Web, native or cross-platform?

So you’ve come up with a concept for an app or you have a service which in your mind would benefit greatly to be “appified “and given to the end user, but what tech do you choose to use? A web page? Hybrid web app? Native apps? Or do you go cross-platform?

At Shortcut we’re blessed with lots of highly skilled native developers for both iOS and Android, and we believe that native is the way to bring forth the best experience for the end user. There’s really no arguing it considering the platforms are designed this way.

Since the launch of iOS and the app store we’ve had a steady increase of alternative solutions that allow you to create apps that work on multiple platforms. The motivation behind these solutions is to leverage the knowledge you already have. It might be a particular language or a whole ecosystem that would be foolish to leave behind to go and learn Swift and Kotlin (or would it?). One other motivation is to be able to share code, assets and other resources, because why do the same work two to three times over?

Having worked with web, hybrid, native and cross-platform apps I can recommend these four ways of achieving your goal:

  • Web page
  • Native app using Objective-C/Swift for iOS, Java/Kotlin for Android and C# for Windows 10
  • React Native (Javascript)
  • Xamarin (C#/F#/VB.NET)

If you’re a web developer reading this you might ask me why I left out hybrid apps (or progressive web apps). Hybrid apps offer the user experience of a web page but is presented like an app. Very confusing. It can work, but experience has shown me and others (look up Facebook) that it’s not really to be recommended. However, that’s why I’ve included React Native.

Before we proceed lets get a little bit more familiar with React Native and Xamarin which represents the cross-platform choices I’m comfortable recommending:

React Native is a framework that allows you as a developer to leverage your experience and knowledge of Javascript and React for building native mobile apps. React Native is available for iOS and Android with Windows 10 support being currently developed. You define your UI the same way as you normally would when creating a web-page with React. The difference being there’s no browser or HTML involved. You use components such as Image, View, Text, ListView etc which are native UI elements that are represented as React components. It’s quite neat. It also aims to provide a common set of components to easily create apps that span multiple platforms such as iOS, Android and Windows.

Xamarin is a platform for creating native apps using C#, F# or Visual Basic .NET and leverages the power of the .NET framework. Xamarin gives you access to the whole API surface of iOS and Android and applies some .NET bits to it where possible. If you have experience with iOS and Android you will be quite familiar using Xamarin, because it’s the same components, classes, storyboards and XML layouts that you’re used to. Xamarin also provides a UI abstraction layer with their Xamarin.Forms framework you can use for writing layouts once in C# or XAML that works on iOS, Android and Windows. It works the same way as React Native where you have common components such as Buttons, Images that translates to UIButton for iOS and Button for Android and Windows behind the scenes.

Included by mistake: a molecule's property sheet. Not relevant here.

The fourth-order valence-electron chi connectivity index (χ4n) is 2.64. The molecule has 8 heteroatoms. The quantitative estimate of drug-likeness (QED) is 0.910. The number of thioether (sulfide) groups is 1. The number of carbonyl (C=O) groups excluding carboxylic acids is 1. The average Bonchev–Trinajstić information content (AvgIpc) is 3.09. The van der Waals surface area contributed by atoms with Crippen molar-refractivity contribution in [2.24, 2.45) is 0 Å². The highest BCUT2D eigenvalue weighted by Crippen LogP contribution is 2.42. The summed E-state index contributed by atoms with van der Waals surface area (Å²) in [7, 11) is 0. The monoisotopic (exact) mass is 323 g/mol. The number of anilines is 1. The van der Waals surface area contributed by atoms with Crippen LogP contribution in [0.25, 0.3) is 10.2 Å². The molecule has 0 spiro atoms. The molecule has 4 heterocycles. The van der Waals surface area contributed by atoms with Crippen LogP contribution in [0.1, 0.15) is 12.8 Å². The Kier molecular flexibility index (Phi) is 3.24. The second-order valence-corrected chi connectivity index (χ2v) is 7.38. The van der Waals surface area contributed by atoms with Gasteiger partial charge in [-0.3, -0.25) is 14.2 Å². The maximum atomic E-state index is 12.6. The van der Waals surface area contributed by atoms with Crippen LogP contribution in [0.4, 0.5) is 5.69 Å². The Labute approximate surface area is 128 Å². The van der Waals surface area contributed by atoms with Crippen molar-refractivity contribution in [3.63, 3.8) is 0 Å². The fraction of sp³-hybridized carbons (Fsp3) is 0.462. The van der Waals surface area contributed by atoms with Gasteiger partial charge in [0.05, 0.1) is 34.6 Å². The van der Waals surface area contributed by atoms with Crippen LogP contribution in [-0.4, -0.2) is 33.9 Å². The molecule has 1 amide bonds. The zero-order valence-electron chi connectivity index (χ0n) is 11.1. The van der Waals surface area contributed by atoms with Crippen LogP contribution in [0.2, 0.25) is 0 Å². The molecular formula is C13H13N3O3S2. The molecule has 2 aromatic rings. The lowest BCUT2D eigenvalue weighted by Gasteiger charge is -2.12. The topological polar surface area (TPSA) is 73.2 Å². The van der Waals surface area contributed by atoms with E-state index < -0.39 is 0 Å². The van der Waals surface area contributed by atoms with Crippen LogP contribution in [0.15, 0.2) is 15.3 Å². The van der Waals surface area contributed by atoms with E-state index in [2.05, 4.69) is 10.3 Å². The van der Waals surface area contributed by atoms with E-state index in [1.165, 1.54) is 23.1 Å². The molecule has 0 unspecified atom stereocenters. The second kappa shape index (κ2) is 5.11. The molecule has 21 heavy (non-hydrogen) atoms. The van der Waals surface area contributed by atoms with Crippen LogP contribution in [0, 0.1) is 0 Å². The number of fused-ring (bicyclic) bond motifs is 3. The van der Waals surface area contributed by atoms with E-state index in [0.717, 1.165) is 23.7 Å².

“Okay Henning, enough talk, I’m on a tight schedule, just give me the answer so I can tell my managers what we’re gonna use for our app and be done with it”

I wish it were that simple. The trick to choosing the right one is challenging your idea, churn the user experience and don’t fixate on any one solution early on in the process. I highly recommend bringing in designers and developers that have experience with developing mobile apps. Especially if you’re thinking of hiring an app agency. The team will work with you on the idea and advise you on what will be the most beneficial for what you are trying to achieve.

When working through the app there are a couple of things to consider and determine early on which will help you decide:

What is the goal of the app? What’s the main feature going to be and who is it for? Under what conditions will the users be using this app? In some cases some ideas are better portrayed as a web page than an app. Challenging the idea early on will help you better determine this.

Do you want a full app or a prototype? When being agile (LEAN) it is highly recommended to test your concept early on with real users. Is the prototype going to be on iOS, Android and/or Windows? Cross-platform tools like React Native and Xamarin.Forms can get you quickly up and running with working prototypes reducing the workload needed to develop and maintain multiple platforms.